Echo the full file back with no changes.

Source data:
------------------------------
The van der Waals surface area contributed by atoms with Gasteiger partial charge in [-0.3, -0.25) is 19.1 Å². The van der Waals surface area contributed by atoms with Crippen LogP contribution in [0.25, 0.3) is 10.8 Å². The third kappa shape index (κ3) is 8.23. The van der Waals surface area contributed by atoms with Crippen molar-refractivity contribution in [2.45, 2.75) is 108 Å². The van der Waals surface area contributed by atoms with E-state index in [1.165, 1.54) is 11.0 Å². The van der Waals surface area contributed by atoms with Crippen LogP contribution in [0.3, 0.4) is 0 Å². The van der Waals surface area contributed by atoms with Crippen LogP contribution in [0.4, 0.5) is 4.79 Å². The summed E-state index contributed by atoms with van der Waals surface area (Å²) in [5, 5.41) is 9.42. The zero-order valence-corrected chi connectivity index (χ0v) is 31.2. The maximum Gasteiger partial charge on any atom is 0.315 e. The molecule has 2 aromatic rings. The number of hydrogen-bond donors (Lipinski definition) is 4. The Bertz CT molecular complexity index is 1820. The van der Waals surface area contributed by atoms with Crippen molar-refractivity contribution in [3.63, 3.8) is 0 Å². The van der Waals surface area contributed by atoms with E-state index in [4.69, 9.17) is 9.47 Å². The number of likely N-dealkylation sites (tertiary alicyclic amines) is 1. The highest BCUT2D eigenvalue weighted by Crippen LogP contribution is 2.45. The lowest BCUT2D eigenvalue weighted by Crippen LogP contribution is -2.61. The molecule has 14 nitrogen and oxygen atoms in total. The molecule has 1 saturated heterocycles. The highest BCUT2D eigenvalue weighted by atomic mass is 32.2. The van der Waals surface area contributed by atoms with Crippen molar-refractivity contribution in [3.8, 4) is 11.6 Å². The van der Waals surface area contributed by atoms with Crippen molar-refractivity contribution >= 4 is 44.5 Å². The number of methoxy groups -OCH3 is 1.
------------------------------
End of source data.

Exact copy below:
The van der Waals surface area contributed by atoms with Gasteiger partial charge in [-0.3, -0.25) is 19.1 Å². The van der Waals surface area contributed by atoms with Crippen LogP contribution in [0.25, 0.3) is 10.8 Å². The third kappa shape index (κ3) is 8.23. The van der Waals surface area contributed by atoms with Crippen molar-refractivity contribution in [2.45, 2.75) is 108 Å². The van der Waals surface area contributed by atoms with E-state index in [1.165, 1.54) is 11.0 Å². The van der Waals surface area contributed by atoms with Crippen LogP contribution in [0.3, 0.4) is 0 Å². The van der Waals surface area contributed by atoms with Crippen LogP contribution in [0.4, 0.5) is 4.79 Å². The summed E-state index contributed by atoms with van der Waals surface area (Å²) in [5, 5.41) is 9.42. The zero-order valence-corrected chi connectivity index (χ0v) is 31.2. The maximum Gasteiger partial charge on any atom is 0.315 e. The molecule has 2 aromatic rings. The number of hydrogen-bond donors (Lipinski definition) is 4. The Bertz CT molecular complexity index is 1820. The van der Waals surface area contributed by atoms with Crippen molar-refractivity contribution in [3.63, 3.8) is 0 Å². The van der Waals surface area contributed by atoms with E-state index in [4.69, 9.17) is 9.47 Å². The number of likely N-dealkylation sites (tertiary alicyclic amines) is 1. The highest BCUT2D eigenvalue weighted by Crippen LogP contribution is 2.45. The lowest BCUT2D eigenvalue weighted by Crippen LogP contribution is -2.61. The molecule has 14 nitrogen and oxygen atoms in total. The molecule has 1 saturated heterocycles. The highest BCUT2D eigenvalue weighted by atomic mass is 32.2. The van der Waals surface area contributed by atoms with Crippen molar-refractivity contribution in [3.8, 4) is 11.6 Å². The van der Waals surface area contributed by atoms with Crippen molar-refractivity contribution >= 4 is 44.5 Å². The number of methoxy groups -OCH3 is 1.